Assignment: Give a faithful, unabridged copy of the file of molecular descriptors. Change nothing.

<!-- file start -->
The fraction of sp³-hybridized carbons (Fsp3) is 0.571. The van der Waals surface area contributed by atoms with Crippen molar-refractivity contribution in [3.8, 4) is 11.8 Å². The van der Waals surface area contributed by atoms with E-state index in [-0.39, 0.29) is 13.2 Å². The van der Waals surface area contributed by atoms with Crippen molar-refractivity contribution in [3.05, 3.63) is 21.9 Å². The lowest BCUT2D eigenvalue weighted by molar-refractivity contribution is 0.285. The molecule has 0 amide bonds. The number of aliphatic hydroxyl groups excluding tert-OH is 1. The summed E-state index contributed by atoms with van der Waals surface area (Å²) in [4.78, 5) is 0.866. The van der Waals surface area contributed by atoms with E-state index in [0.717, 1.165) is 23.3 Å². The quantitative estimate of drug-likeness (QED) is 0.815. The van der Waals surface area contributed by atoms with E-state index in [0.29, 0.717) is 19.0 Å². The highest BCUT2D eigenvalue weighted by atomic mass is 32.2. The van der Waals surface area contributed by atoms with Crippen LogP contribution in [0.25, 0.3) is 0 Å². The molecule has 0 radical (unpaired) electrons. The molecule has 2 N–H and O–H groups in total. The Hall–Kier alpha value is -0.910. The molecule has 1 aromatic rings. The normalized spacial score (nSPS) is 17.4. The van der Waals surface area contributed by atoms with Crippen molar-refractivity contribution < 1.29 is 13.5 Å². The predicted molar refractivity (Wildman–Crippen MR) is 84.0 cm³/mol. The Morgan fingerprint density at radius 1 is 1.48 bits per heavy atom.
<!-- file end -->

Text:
The fraction of sp³-hybridized carbons (Fsp3) is 0.571. The van der Waals surface area contributed by atoms with Crippen molar-refractivity contribution in [3.8, 4) is 11.8 Å². The van der Waals surface area contributed by atoms with E-state index in [-0.39, 0.29) is 13.2 Å². The van der Waals surface area contributed by atoms with Crippen molar-refractivity contribution in [3.05, 3.63) is 21.9 Å². The lowest BCUT2D eigenvalue weighted by molar-refractivity contribution is 0.285. The molecule has 0 amide bonds. The number of aliphatic hydroxyl groups excluding tert-OH is 1. The summed E-state index contributed by atoms with van der Waals surface area (Å²) in [4.78, 5) is 0.866. The van der Waals surface area contributed by atoms with E-state index in [0.717, 1.165) is 23.3 Å². The quantitative estimate of drug-likeness (QED) is 0.815. The van der Waals surface area contributed by atoms with E-state index in [0.29, 0.717) is 19.0 Å². The highest BCUT2D eigenvalue weighted by atomic mass is 32.2. The van der Waals surface area contributed by atoms with Crippen LogP contribution in [0.25, 0.3) is 0 Å². The molecule has 0 radical (unpaired) electrons. The molecule has 2 N–H and O–H groups in total. The Hall–Kier alpha value is -0.910. The molecule has 1 aromatic rings. The normalized spacial score (nSPS) is 17.4. The van der Waals surface area contributed by atoms with Crippen molar-refractivity contribution < 1.29 is 13.5 Å². The predicted molar refractivity (Wildman–Crippen MR) is 84.0 cm³/mol. The Morgan fingerprint density at radius 1 is 1.48 bits per heavy atom.